Our life at Commerce House in 1933 was happy and settled but it was now that our best friend Beaty left, presumably to marry her boyfriend Basil Vincent? We loved little Alice Colman who looked after us temporarily (I think a relative of Mrs. Barnes). Later, from Fulmodestone, came Joy Wright. Straight from High School, she taught us some of the French that she had learned. Slim, tall and dark haired we liked her immediately. Her pay was five shillings a week with keep. During the year all three children needed medical attention, but the usual earache, toothache or chilblains, but tonsils out in hospital for me, Joyce with the top of her little finger cut off in the car door of a visiting travelling salesman. Finally Barbara who caused great anxiety when she had a series of abscesses on her neck. After three small operations at our house where Dr. Francis gave her a whiff of chloroform each time and the district nurse came often to put hot lint dressings on her neck. Dr. Francis called in a specialist. He prescribed a "magic" ointment, it was not to be handled during treatment, but to be rubbed on the neck with a glass tumbler. "It worked".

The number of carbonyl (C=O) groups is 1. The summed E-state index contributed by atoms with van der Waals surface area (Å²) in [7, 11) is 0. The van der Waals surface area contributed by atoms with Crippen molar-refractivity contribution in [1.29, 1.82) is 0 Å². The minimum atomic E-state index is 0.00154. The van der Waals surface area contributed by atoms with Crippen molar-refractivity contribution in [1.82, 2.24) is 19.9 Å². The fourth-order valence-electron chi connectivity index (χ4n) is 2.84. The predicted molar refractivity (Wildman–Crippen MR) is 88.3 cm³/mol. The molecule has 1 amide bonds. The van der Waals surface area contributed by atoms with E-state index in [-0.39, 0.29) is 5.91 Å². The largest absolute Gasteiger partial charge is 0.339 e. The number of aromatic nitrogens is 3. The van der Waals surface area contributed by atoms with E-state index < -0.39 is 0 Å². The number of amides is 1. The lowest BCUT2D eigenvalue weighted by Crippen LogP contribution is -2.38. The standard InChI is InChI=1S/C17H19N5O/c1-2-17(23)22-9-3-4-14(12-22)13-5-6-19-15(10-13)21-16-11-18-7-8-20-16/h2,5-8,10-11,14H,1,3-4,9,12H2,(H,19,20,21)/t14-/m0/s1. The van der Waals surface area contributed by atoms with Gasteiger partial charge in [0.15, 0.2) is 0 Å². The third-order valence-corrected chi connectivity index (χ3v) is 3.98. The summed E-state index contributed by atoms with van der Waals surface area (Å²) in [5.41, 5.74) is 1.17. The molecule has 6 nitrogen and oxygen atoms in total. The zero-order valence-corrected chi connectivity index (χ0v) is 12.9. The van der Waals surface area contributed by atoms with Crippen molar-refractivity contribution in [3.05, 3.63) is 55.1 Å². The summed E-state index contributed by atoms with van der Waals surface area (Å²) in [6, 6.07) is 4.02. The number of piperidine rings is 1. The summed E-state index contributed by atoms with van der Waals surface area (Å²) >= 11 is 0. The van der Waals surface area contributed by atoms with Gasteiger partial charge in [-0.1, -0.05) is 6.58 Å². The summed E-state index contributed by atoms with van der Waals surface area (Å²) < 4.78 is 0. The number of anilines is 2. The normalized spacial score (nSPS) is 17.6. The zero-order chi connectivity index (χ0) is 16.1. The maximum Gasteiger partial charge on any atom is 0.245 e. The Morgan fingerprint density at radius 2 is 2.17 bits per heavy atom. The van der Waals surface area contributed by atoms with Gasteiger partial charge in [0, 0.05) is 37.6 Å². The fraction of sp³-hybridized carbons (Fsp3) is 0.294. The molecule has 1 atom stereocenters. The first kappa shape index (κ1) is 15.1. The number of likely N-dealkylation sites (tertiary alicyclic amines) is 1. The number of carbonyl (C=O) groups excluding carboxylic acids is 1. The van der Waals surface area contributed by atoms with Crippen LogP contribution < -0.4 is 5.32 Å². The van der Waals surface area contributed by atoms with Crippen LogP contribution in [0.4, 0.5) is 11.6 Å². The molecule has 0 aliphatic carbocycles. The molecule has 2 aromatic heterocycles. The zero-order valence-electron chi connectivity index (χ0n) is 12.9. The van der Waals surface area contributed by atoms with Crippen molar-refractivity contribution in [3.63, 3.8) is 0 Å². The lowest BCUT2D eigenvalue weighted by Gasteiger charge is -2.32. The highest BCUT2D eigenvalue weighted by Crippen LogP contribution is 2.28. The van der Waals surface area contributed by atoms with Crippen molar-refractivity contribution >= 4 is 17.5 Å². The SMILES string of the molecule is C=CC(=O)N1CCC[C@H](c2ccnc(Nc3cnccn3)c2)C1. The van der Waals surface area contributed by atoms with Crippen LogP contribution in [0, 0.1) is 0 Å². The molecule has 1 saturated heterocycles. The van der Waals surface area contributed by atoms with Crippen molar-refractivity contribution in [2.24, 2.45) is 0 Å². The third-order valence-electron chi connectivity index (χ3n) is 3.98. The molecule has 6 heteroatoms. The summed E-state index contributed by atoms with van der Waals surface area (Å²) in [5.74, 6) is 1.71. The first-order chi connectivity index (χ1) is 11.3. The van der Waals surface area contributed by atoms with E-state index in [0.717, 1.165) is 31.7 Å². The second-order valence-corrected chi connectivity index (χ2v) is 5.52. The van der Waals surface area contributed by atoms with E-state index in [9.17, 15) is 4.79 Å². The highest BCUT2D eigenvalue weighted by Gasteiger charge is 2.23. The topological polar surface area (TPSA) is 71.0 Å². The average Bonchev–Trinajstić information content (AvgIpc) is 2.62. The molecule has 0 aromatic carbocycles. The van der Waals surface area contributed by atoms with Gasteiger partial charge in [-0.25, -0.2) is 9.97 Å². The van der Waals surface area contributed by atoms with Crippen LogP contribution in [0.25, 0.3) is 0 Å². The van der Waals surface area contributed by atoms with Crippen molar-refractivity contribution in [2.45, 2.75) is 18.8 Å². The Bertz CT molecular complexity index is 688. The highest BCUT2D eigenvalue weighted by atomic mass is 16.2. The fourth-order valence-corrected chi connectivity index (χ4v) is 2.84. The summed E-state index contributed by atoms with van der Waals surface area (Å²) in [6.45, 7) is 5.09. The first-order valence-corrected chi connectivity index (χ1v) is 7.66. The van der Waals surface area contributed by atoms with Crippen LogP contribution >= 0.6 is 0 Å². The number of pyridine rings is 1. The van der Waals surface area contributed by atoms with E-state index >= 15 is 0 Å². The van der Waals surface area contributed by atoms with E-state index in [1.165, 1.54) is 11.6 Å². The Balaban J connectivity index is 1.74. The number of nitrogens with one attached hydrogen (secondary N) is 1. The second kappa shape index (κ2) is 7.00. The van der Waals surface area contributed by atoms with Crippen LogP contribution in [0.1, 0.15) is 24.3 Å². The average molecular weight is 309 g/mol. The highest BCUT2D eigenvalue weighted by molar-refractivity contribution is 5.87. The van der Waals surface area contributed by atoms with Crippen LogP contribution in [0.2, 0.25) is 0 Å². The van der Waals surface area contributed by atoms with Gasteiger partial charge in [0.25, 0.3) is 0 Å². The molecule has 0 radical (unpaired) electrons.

Joyce and I would visit our grandparents at Hockwold frequently, getting out our bicycles and riding off along the Wilton Road to a home that was run like clockwork and always welcoming. Granny Harrison was very special to us, calm, quiet and constant. She was never given to great shows of affection, but somehow we gave and received a lot of undeclared love and were always happy to be with her. Our grandfather Harrison was a busy man, of regular habits and few words, but admired from a distance. Although children said very little at mealtimes he would usher us out of the room after tea in case we interrupted the weather forecast on the wireless. We played in the farmyard and the harvest fields in Mill Lane with two of our girl cousins who lived nearby, and could not have been happier.


To be continued in, "Green Coats and Flickering Flames"